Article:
Lawrence is a rich kid with a bad accent and a large debt. After his father refuses to help him out, Lawrence escapes his angry debtors by jumping on a Peace Corp flight to Southeast Asia, ...
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A highly successful advertising executive decides to put his job on hold after getting an update from his father that he and his wife are divorced and decides to extend his break after revealing that his father is a diabetic.
Steven Gold is a stand-up comedian who is flat broke and has recently dropped out of medical school. He and several others work regularly at the Gas Station, a New York comedy club. The ... See full summary »
Lawrence is a rich kid with a bad accent and a large debt. After his father refuses to help him out, Lawrence escapes his angry debtors by jumping on a Peace Corp flight to Southeast Asia, where is assigned to build a bridge for the local villagers with American-As-Apple-Pie WSU Grad Tom Tuttle and the beautiful and down-to earth Beth Wexler. What they don't realize is that the bridge is coveted by the U.S. Army, a local Communist force, and a powerful drug lord. Together with the help of At Toon, the only English speaking native, they must fight off the three opposing forces and find out what is right for the villagers, as well as themselves.Written by
Michael Silva <email@example.com>
Nicholas Meyer once said of this movie: "Anyone can see this is an affectionate spoof, and that the people who made this movie went out of their way to endorse the Peace Corps, and if you can twit the Army in movies, why not the Peace Corps? There are silly little things I kept throwing in . . . But the popular culture references are affectionate reflections on part of the great contributions to the literature of the cinema. Civilized, educated people will recognize these things." See more »
The peace corps plane changes from a prop plane to a jet between shots. See more »
I don't understand it. I explained the bridge; everything was A-Okay. Then I mentioned the teakwood we'd be using, and they went all heathen on me.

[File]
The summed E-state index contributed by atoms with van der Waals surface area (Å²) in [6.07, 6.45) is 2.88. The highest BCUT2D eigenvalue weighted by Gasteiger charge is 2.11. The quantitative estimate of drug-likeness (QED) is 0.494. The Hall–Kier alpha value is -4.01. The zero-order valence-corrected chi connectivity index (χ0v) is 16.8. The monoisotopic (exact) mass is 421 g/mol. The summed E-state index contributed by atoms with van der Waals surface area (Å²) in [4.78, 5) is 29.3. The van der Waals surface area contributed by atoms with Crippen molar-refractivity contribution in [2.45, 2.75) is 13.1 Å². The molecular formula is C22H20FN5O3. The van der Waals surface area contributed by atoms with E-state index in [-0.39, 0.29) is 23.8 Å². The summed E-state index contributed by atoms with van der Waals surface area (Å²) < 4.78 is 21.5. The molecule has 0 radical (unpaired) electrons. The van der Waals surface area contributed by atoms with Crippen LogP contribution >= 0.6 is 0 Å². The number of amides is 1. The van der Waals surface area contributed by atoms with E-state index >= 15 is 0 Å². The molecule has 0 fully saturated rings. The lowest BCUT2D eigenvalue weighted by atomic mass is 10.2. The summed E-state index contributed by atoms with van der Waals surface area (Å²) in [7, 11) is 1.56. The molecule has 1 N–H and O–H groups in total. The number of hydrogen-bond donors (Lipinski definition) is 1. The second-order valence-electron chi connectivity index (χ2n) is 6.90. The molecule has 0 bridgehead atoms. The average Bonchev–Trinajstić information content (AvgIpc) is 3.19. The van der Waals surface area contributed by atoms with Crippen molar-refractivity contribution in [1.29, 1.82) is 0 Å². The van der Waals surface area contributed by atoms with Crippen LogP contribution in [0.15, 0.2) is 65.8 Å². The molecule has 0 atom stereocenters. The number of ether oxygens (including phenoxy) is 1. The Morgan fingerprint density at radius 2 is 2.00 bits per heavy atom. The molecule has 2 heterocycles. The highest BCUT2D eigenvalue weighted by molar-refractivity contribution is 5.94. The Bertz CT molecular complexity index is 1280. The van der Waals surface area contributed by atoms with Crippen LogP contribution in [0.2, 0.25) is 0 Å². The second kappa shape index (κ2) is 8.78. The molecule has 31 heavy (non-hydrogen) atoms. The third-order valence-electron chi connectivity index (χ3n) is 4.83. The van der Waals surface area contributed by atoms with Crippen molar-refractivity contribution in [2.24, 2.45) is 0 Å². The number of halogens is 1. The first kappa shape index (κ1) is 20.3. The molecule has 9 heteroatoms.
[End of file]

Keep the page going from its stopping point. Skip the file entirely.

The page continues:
The problem is, you're an asshole.
All right, let's not get personal.
[pause. Realizes he should be shocked to hear a villager speaking English]
Who said that?
Lawrence Bourne III:
It should have been me.
You're an asshole, Peace Corps guy. You can't cut down those trees. They're sacred! The spirit that guards the village lives in those trees. Don't they teach you ...
[...] See more »
Tom Hanks' character has firstname "Lawrence". Hanks saves the village. As film fades to black for credits, a large group of "volunteers" gather around Hanks. Just as black for start of credits shows, chants of "Lawrence, Lawrence, Lawrence..." are heard. Absolutely a tribute to scene of O'Toole as Lawrence of Arabia marching across traintop to chants of "Lawrence, Lawrence, Lawrence..." See more »
before they started winning oscars, struggling actors such as tom hanks and robin williams used to be... SURPRISE!! funny! volunteers is a great example of a movie that refuses to take its leading actors seriously and is all the better for it. this is not a "star vehicle" but is rather an irreverant tongue-in-cheek romp. it takes its cues from saturday night live, sctv, monty python, and cheesy off-broadway one-act plays. in return, it is spoofed by one particular hollywood blockbuster to follow, austin powers goldmember. mike myers must have been as impressed with the "reading the subtitles" joke, as well as the "asian guy on the toilet/being chased by sumo wrestler" schtick. but rather than beat the jokes to death, volunteers assumes we are smart enough to catch them on the fly. i bought this in a $5.00 dvd bin, and was reminded why i liked the movie so much in the first place. it is never particularly mean to any of its subjects, including the primitive thai villagers, the communist revolutionaries, yalies, jews, liberals, conservatives, or any of the other fringe elements put into play. as a result, volunteers doesn't insult me as an intelligent movie viewer. by the way, i had forgotten how humorously effective was the "lawrence's bar" scene where the local musician plinks out an oddly romantic version of "as time goes by" on an asian sitar.
volunteers is the sort of movie actors must do just for fun. y'know... when they're not too busy trying to win oscars.
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